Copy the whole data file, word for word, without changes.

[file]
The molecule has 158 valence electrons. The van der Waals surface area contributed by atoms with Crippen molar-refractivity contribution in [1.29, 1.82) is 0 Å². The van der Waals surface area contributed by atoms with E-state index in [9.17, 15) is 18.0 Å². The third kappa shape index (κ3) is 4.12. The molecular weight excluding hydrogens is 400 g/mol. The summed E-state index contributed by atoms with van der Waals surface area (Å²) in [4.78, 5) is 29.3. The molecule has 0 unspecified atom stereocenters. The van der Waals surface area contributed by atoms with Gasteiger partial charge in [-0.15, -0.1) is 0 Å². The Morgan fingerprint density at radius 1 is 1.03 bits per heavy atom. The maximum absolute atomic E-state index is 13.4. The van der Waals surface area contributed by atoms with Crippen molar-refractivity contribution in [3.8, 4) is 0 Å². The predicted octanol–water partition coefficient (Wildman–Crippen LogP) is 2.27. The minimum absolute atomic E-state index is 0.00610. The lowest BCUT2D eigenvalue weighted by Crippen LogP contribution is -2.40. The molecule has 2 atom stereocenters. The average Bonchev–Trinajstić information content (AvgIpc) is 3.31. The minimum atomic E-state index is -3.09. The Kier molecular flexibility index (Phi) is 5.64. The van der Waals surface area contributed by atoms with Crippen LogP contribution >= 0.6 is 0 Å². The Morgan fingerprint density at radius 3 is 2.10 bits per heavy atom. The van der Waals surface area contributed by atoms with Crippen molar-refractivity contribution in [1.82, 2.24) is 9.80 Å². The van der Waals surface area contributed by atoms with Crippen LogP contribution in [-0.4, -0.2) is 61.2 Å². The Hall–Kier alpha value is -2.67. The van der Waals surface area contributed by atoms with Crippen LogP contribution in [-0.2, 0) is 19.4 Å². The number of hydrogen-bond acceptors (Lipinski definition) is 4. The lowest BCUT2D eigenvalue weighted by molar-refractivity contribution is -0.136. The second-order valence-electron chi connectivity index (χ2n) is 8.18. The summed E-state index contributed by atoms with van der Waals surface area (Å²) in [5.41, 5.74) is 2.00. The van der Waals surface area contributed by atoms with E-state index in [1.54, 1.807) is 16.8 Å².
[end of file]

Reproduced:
The molecule has 158 valence electrons. The van der Waals surface area contributed by atoms with Crippen molar-refractivity contribution in [1.29, 1.82) is 0 Å². The van der Waals surface area contributed by atoms with E-state index in [9.17, 15) is 18.0 Å². The third kappa shape index (κ3) is 4.12. The molecular weight excluding hydrogens is 400 g/mol. The summed E-state index contributed by atoms with van der Waals surface area (Å²) in [4.78, 5) is 29.3. The molecule has 0 unspecified atom stereocenters. The van der Waals surface area contributed by atoms with Gasteiger partial charge in [-0.15, -0.1) is 0 Å². The Morgan fingerprint density at radius 1 is 1.03 bits per heavy atom. The maximum absolute atomic E-state index is 13.4. The van der Waals surface area contributed by atoms with Crippen molar-refractivity contribution in [3.8, 4) is 0 Å². The predicted octanol–water partition coefficient (Wildman–Crippen LogP) is 2.27. The minimum absolute atomic E-state index is 0.00610. The lowest BCUT2D eigenvalue weighted by Crippen LogP contribution is -2.40. The molecule has 2 atom stereocenters. The average Bonchev–Trinajstić information content (AvgIpc) is 3.31. The minimum atomic E-state index is -3.09. The Kier molecular flexibility index (Phi) is 5.64. The van der Waals surface area contributed by atoms with Crippen LogP contribution >= 0.6 is 0 Å². The Morgan fingerprint density at radius 3 is 2.10 bits per heavy atom. The van der Waals surface area contributed by atoms with Crippen molar-refractivity contribution in [1.82, 2.24) is 9.80 Å². The van der Waals surface area contributed by atoms with Crippen LogP contribution in [-0.4, -0.2) is 61.2 Å². The Hall–Kier alpha value is -2.67. The van der Waals surface area contributed by atoms with Crippen LogP contribution in [-0.2, 0) is 19.4 Å². The number of hydrogen-bond acceptors (Lipinski definition) is 4. The lowest BCUT2D eigenvalue weighted by molar-refractivity contribution is -0.136. The second-order valence-electron chi connectivity index (χ2n) is 8.18. The summed E-state index contributed by atoms with van der Waals surface area (Å²) in [5.41, 5.74) is 2.00. The van der Waals surface area contributed by atoms with E-state index in [1.54, 1.807) is 16.8 Å².